American Zealots: Inside Right-Wing Domestic Terrorism

Authors: Arie Perliger
Publisher: Columbia University Press, 2020. 217 pages.
Reviewer: Matthew Valasik | January 2022

In the wake of the insurrection at the Capitol Building on January 6, concerns remain about the growth of, support for, and vitriol of far-right groups in the United States. While greater attention towards more traditional white power groups (Tenold, 2018), anti-government “militias” (Jackson, 2020), alt-right gangs (Reid and Valasik, 2020), and misogynistic, white supremacist Internet trolls (Lavin, 2020; Marantz, 2019) has focused on particular elements of the far-right, American Zealots: Inside Right-Wing Domestic Terrorism delivers a more expansive view. American Zealots examines the violent acts perpetrated by those associated with anti-government, white supremacist, anti-abortionist, or religious fundamentalist beliefs. Arie Perliger’s broader approach to examining the characteristics, trends, and perpetrators of far-right violence is both a refreshing and valuable perspective. In comparing the variety of far-right violence, Perliger is able to highlight the diverse nature of these acts, reinforcing the notion that the far-right is not some monolithic group, but instead composed of an assortment of congregations and ideologies. American Zealots: Inside Right-Wing Domestic Terrorism provides a valuable contribution to the growing literature of the contemporary far-right in the United States.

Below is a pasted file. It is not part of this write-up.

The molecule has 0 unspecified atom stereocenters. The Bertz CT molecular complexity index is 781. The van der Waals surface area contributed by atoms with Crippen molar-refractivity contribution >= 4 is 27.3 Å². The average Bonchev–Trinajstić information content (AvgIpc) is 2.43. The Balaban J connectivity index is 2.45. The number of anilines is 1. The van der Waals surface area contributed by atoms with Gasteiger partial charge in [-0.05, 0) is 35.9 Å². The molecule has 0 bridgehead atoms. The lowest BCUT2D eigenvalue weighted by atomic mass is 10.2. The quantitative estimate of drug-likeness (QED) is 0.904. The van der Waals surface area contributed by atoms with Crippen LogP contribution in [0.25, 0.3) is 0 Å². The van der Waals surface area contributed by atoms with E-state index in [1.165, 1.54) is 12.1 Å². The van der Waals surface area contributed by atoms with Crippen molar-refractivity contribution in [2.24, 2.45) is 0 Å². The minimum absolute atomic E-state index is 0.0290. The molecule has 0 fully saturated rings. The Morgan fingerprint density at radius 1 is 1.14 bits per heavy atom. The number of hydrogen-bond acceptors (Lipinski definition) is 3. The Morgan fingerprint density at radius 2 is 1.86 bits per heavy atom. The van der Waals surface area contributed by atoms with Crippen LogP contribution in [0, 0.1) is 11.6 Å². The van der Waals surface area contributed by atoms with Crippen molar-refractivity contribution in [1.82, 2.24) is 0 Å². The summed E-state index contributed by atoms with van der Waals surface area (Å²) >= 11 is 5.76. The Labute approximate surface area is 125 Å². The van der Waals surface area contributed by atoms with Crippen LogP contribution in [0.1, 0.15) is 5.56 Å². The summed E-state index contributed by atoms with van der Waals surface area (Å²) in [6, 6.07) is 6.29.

Perliger begins with presenting a very cursory and expansive history of far-right groups in the United States — starting with the Know-Nothing Party, briefly touching on each generation of the Ku Klux Klan, then Nazism and racist skinheads, followed by the patriot or “militia” movement, and ending with Christian Fundamentalism. It is in the subsequent chapters (four, five and six) where American Zealots makes its greatest contribution to the literature on far-right violence. Crafting a unique dataset of violent attacks perpetrated by individuals or groups associated with far-right groups between 1990 and 2017, Perliger is able to sketch a profile of far-right violence both as a whole and amongst the varies clusters of far-right actors over the last two and half decades. The analyses reveal several interesting patterns, including that the vast majority of attacks by the far-right target ethnic/religious minorities, followed by members of the LGBTQ+ community, then religious sites (e.g., synagogues, mosques, churches, etc.). Attacks against representatives of the federal government remain scant. As such, far-right violence is focused on swaths of the population that are more vulnerable and have limited influence to respond to such threats with any meaningful redress. Parsing out the types of groups committing the violence, there are clear and predictable patterns, as white supremacists focus their vitriol towards ethnic/religious minorities, “militias” focus on government representatives, and anti-abortionists target abortion facilities. Overall, most far-right attacks have not been intended to be mass causality events, and it has not been until the last decade that far-right groups have increased the lethality of their tactics. A disturbing trend indeed. Perliger also finds that Republican control of Congress significantly correlates with far-right attacks, suggesting that these groups feel conservative legislators are more likely to tolerate their extreme actions, as exemplified by former President Trump’s assertion that the white power rioters at the Unite the Right rally in Charlottesville, Virginia were “very fine people.” Lastly, Perliger highlights how far-right violence is generally not so much a collective action, as these extreme acts are more an expression of the individual and may be influenced by the doctrine of “leaderless resistance.” This revelation by Perliger’s analyses is important. News media regularly frame far-right attacks as being the act of a mentally disturbed individual, often ignoring the possible ties to far-right rhetoric. The fact that Perliger’s empirical analyses are able to draw attention to this disparity provides a means to counter this distorted framework of how American society views far-right violence, and even providing a means to counter it.